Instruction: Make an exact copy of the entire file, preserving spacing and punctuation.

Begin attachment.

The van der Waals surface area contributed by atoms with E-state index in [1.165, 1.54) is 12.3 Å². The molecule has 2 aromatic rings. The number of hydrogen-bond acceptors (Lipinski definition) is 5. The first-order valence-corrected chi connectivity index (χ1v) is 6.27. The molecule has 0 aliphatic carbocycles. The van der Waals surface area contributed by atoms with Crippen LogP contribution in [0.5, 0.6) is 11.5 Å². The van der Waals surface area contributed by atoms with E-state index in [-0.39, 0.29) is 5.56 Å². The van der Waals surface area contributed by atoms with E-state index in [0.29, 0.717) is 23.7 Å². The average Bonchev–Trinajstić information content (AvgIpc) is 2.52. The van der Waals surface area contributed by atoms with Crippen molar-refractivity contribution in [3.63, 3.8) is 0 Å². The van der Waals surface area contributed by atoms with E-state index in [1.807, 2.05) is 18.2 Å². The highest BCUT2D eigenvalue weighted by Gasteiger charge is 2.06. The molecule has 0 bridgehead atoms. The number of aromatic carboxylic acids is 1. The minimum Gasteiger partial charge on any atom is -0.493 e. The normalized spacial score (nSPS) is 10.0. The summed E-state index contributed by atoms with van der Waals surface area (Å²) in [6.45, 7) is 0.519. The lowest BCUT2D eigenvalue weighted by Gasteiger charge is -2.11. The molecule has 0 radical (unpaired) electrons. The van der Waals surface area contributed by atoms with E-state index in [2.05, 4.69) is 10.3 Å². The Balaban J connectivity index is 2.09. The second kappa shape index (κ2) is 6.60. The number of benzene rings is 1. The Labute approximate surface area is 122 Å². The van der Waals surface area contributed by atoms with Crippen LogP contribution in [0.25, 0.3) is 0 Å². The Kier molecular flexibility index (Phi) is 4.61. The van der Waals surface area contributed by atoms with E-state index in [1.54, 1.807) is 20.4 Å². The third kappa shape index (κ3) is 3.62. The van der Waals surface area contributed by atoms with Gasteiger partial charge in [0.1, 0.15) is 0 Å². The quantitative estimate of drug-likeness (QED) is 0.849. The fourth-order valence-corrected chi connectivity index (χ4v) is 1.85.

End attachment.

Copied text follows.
The van der Waals surface area contributed by atoms with E-state index in [1.165, 1.54) is 12.3 Å². The molecule has 2 aromatic rings. The number of hydrogen-bond acceptors (Lipinski definition) is 5. The first-order valence-corrected chi connectivity index (χ1v) is 6.27. The molecule has 0 aliphatic carbocycles. The van der Waals surface area contributed by atoms with Crippen LogP contribution in [0.5, 0.6) is 11.5 Å². The van der Waals surface area contributed by atoms with E-state index in [-0.39, 0.29) is 5.56 Å². The van der Waals surface area contributed by atoms with E-state index in [0.29, 0.717) is 23.7 Å². The average Bonchev–Trinajstić information content (AvgIpc) is 2.52. The van der Waals surface area contributed by atoms with Crippen molar-refractivity contribution in [3.63, 3.8) is 0 Å². The van der Waals surface area contributed by atoms with E-state index in [1.807, 2.05) is 18.2 Å². The highest BCUT2D eigenvalue weighted by Gasteiger charge is 2.06. The molecule has 0 bridgehead atoms. The number of aromatic carboxylic acids is 1. The minimum Gasteiger partial charge on any atom is -0.493 e. The normalized spacial score (nSPS) is 10.0. The summed E-state index contributed by atoms with van der Waals surface area (Å²) in [6.45, 7) is 0.519. The lowest BCUT2D eigenvalue weighted by Gasteiger charge is -2.11. The molecule has 0 radical (unpaired) electrons. The van der Waals surface area contributed by atoms with E-state index in [2.05, 4.69) is 10.3 Å². The Balaban J connectivity index is 2.09. The second kappa shape index (κ2) is 6.60. The number of benzene rings is 1. The Labute approximate surface area is 122 Å². The van der Waals surface area contributed by atoms with Crippen LogP contribution in [0.25, 0.3) is 0 Å². The Kier molecular flexibility index (Phi) is 4.61. The van der Waals surface area contributed by atoms with E-state index in [1.54, 1.807) is 20.4 Å². The third kappa shape index (κ3) is 3.62. The van der Waals surface area contributed by atoms with Gasteiger partial charge in [0.1, 0.15) is 0 Å². The quantitative estimate of drug-likeness (QED) is 0.849. The fourth-order valence-corrected chi connectivity index (χ4v) is 1.85.